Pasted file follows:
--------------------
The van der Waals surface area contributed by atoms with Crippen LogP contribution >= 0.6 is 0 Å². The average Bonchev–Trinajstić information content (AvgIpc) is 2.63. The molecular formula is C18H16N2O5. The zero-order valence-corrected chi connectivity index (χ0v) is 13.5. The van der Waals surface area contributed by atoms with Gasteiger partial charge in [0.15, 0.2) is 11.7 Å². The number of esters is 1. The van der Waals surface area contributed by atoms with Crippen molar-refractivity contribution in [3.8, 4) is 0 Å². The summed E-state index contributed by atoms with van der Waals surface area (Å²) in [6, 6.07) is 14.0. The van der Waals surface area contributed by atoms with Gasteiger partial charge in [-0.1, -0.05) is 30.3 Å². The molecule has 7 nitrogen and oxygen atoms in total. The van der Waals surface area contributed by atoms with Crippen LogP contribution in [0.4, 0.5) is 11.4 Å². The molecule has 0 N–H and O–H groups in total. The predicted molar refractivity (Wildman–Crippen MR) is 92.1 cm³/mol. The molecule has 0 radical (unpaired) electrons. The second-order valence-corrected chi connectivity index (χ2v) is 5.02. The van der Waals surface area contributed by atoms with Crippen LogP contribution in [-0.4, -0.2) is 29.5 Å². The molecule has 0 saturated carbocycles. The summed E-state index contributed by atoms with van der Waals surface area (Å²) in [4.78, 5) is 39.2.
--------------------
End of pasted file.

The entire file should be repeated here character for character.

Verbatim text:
The van der Waals surface area contributed by atoms with Crippen LogP contribution >= 0.6 is 0 Å². The average Bonchev–Trinajstić information content (AvgIpc) is 2.63. The molecular formula is C18H16N2O5. The zero-order valence-corrected chi connectivity index (χ0v) is 13.5. The van der Waals surface area contributed by atoms with Gasteiger partial charge in [0.15, 0.2) is 11.7 Å². The number of esters is 1. The van der Waals surface area contributed by atoms with Crippen molar-refractivity contribution in [3.8, 4) is 0 Å². The summed E-state index contributed by atoms with van der Waals surface area (Å²) in [6, 6.07) is 14.0. The van der Waals surface area contributed by atoms with Gasteiger partial charge in [-0.1, -0.05) is 30.3 Å². The molecule has 7 nitrogen and oxygen atoms in total. The van der Waals surface area contributed by atoms with Crippen LogP contribution in [0.4, 0.5) is 11.4 Å². The molecule has 0 N–H and O–H groups in total. The predicted molar refractivity (Wildman–Crippen MR) is 92.1 cm³/mol. The molecule has 0 radical (unpaired) electrons. The second-order valence-corrected chi connectivity index (χ2v) is 5.02. The van der Waals surface area contributed by atoms with Crippen LogP contribution in [-0.4, -0.2) is 29.5 Å². The molecule has 0 saturated carbocycles. The summed E-state index contributed by atoms with van der Waals surface area (Å²) in [4.78, 5) is 39.2.